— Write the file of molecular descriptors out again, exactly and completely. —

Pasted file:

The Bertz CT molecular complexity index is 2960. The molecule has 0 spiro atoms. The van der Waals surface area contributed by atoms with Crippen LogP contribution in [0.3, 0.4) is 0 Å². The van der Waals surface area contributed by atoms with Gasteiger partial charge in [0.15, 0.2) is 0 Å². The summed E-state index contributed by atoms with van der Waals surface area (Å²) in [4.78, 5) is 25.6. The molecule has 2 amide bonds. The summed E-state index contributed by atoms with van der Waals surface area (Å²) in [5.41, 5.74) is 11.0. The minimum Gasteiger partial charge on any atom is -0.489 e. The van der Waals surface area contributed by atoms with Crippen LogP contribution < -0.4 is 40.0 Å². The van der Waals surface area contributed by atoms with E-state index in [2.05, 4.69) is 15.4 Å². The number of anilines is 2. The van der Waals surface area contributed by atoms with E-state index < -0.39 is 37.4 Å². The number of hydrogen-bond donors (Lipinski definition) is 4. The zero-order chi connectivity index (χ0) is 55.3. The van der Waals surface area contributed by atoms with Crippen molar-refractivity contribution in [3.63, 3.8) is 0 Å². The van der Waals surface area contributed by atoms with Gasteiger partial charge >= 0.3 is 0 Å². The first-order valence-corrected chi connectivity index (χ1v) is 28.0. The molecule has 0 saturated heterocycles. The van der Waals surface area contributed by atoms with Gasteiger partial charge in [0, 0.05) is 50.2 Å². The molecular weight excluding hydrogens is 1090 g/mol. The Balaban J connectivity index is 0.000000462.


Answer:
The Bertz CT molecular complexity index is 2960. The molecule has 0 spiro atoms. The van der Waals surface area contributed by atoms with Crippen LogP contribution in [0.3, 0.4) is 0 Å². The van der Waals surface area contributed by atoms with Gasteiger partial charge in [0.15, 0.2) is 0 Å². The summed E-state index contributed by atoms with van der Waals surface area (Å²) in [4.78, 5) is 25.6. The molecule has 2 amide bonds. The summed E-state index contributed by atoms with van der Waals surface area (Å²) in [5.41, 5.74) is 11.0. The minimum Gasteiger partial charge on any atom is -0.489 e. The van der Waals surface area contributed by atoms with Crippen LogP contribution < -0.4 is 40.0 Å². The van der Waals surface area contributed by atoms with E-state index in [2.05, 4.69) is 15.4 Å². The number of anilines is 2. The van der Waals surface area contributed by atoms with E-state index < -0.39 is 37.4 Å². The number of hydrogen-bond donors (Lipinski definition) is 4. The zero-order chi connectivity index (χ0) is 55.3. The van der Waals surface area contributed by atoms with Crippen molar-refractivity contribution in [3.63, 3.8) is 0 Å². The van der Waals surface area contributed by atoms with Gasteiger partial charge >= 0.3 is 0 Å². The first-order valence-corrected chi connectivity index (χ1v) is 28.0. The molecule has 0 saturated heterocycles. The van der Waals surface area contributed by atoms with Gasteiger partial charge in [0, 0.05) is 50.2 Å². The molecular weight excluding hydrogens is 1090 g/mol. The Balaban J connectivity index is 0.000000462.